Mission Creep in Iraq? Not.
U.S. forces in Iraq "do not and will not have a combat mission," President Barack Obama said today, repeating what he said a few days ago, and a few days before that. Which would be unremarkable except for Army General Martin Dempsey's comments to senators yesterday that U.S. advisers would "accompany Iraqi troops on attacks" if necessary.
There is less to this apparent conflict than meets the eye, however, and citing the remarks by Dempsey, the chairman of the Joint Chiefs of Staff, as proof of mission creep is a misreading of what he had to say. Obama -- and the U.S. military -- have every reason to avoid another open-ended Middle Eastern war fought by U.S. troops; the two most recent ones, in Iraq and Afghanistan, produced minimal gains at unacceptable human and financial cost. At the same time, Obama's strategy of working through allies to "degrade and ultimately destroy" Islamic State will probably require the kinds of involvement Dempsey describes.
The difference in their remarks can be attributed to the difference between strategy and tactics. Dempsey made two comments on ground forces. The first stated the obvious: If he thinks American advisers embedded with Iraqi soldiers should accompany them on combat missions against specific targets, he'll give that order.
Yet such deployment should not be regarded as mission creep. Dempsey was merely stating how the U.S. will provide advice and air power. To limit how the U.S. troops carry out their tasks would be self-defeating.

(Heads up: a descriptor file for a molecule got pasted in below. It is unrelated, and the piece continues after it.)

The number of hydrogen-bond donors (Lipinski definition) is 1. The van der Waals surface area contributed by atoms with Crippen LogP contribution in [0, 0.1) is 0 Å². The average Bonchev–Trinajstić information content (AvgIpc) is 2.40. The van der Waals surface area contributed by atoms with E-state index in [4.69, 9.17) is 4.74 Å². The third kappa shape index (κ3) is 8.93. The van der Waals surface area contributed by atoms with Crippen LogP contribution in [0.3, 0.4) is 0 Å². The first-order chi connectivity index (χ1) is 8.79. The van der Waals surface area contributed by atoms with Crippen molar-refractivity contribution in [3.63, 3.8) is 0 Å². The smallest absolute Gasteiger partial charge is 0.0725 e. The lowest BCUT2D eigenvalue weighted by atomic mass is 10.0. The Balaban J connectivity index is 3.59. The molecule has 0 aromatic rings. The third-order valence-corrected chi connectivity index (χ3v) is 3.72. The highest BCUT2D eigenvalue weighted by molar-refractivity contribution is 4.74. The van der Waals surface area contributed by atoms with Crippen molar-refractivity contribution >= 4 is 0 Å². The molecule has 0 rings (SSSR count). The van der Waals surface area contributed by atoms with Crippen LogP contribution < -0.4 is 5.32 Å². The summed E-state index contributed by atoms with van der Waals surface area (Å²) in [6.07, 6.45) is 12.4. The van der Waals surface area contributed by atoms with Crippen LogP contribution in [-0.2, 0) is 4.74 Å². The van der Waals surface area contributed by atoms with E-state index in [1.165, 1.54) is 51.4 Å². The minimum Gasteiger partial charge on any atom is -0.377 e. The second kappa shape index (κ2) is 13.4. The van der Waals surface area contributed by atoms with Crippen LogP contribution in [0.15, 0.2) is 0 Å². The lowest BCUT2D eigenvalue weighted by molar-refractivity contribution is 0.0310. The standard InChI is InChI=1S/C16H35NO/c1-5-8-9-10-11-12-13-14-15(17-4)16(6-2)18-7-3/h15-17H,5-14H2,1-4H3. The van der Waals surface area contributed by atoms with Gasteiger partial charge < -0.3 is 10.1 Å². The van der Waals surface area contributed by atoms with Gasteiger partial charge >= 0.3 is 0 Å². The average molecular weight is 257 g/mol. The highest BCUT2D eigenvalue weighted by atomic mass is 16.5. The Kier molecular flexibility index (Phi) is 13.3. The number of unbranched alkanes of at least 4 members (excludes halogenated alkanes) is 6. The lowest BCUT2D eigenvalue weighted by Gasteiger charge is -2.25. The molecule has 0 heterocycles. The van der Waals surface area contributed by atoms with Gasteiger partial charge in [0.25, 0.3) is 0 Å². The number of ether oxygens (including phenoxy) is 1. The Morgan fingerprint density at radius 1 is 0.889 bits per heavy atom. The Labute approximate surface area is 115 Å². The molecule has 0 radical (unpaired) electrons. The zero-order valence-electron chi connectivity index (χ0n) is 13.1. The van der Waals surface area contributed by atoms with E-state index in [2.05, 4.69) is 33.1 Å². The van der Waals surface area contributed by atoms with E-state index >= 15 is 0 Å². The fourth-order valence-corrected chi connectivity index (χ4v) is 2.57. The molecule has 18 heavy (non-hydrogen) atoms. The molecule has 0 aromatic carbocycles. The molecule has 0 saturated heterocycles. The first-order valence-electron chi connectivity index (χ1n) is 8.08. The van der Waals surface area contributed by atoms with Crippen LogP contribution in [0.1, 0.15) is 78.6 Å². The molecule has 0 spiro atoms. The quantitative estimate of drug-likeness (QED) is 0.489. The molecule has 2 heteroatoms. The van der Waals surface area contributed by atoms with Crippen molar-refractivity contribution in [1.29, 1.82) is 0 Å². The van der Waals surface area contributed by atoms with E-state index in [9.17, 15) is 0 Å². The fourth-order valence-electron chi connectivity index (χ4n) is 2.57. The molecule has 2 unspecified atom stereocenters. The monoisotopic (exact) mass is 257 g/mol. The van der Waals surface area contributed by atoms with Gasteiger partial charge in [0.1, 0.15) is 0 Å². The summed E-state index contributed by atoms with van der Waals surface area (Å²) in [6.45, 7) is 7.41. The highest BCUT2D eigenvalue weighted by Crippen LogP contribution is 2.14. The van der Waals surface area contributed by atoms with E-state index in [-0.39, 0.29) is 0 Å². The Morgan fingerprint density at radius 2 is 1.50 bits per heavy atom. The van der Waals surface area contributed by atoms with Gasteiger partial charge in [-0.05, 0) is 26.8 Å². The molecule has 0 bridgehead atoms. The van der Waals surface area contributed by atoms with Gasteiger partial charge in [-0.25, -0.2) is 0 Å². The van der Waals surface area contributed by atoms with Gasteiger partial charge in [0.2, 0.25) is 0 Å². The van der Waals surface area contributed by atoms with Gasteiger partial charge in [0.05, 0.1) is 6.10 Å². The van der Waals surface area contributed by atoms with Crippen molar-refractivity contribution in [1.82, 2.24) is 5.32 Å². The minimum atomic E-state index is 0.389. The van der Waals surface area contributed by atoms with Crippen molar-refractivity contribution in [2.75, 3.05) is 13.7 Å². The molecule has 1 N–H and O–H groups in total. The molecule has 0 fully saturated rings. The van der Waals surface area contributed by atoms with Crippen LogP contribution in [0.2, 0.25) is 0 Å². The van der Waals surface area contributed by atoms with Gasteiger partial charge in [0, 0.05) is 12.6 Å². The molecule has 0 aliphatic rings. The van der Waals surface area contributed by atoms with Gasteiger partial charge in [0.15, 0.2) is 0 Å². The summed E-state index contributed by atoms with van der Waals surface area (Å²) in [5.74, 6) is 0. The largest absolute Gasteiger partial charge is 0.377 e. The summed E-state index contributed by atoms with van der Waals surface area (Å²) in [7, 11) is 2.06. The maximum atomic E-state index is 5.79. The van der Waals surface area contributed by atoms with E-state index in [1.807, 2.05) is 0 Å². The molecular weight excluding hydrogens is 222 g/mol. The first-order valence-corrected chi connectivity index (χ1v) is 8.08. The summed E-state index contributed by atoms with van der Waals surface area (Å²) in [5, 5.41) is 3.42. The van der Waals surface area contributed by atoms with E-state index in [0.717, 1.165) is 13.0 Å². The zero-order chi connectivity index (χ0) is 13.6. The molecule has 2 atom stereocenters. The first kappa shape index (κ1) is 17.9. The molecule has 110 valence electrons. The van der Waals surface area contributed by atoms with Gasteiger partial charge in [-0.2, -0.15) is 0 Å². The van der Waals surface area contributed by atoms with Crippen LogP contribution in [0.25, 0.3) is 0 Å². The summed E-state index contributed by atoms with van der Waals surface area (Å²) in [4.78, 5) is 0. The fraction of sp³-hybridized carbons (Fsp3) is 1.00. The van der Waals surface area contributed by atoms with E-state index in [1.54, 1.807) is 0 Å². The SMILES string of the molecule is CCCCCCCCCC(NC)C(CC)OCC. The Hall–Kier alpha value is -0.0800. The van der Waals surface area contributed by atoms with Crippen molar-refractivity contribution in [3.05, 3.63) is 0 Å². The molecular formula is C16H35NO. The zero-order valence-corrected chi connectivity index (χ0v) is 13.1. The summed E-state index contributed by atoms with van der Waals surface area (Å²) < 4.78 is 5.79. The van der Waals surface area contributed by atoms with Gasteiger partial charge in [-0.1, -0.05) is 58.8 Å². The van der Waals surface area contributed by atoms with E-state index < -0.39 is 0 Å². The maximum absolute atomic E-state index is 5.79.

For those concerned that Dempsey doesn't understand this distinction, listen to what he told the Senate Armed Services Committee on Tuesday: "Combat operations in Iraq and Syria will be carried out by Iraqis and Syrians with the support of a broad international coalition. That is the better approach, because in this part of the world the use of military force by Western nations can be counterproductive."
In his second comment on ground forces, Dempsey said if he later concludes that the strategy of using a coalition to fight Islamic State is failing, then he "of course would go back to the president and make a recommendation that may include the use of U.S. military ground forces." Dempsey deserves praise for being upfront about this. After all, it's the general's job to recommend to the president what he considers the most effective military tactics. Dempsey's openness about a possible future expansion of the mission makes quiet mission creep less likely. And he doesn't necessarily disagree with Obama's strategy.
Neither the president nor the U.S. military command is itching to get involved in an ever-expanding war. What Dempsey had to say was no more than common sense.
--Editors: Marc Champion, Michael Newman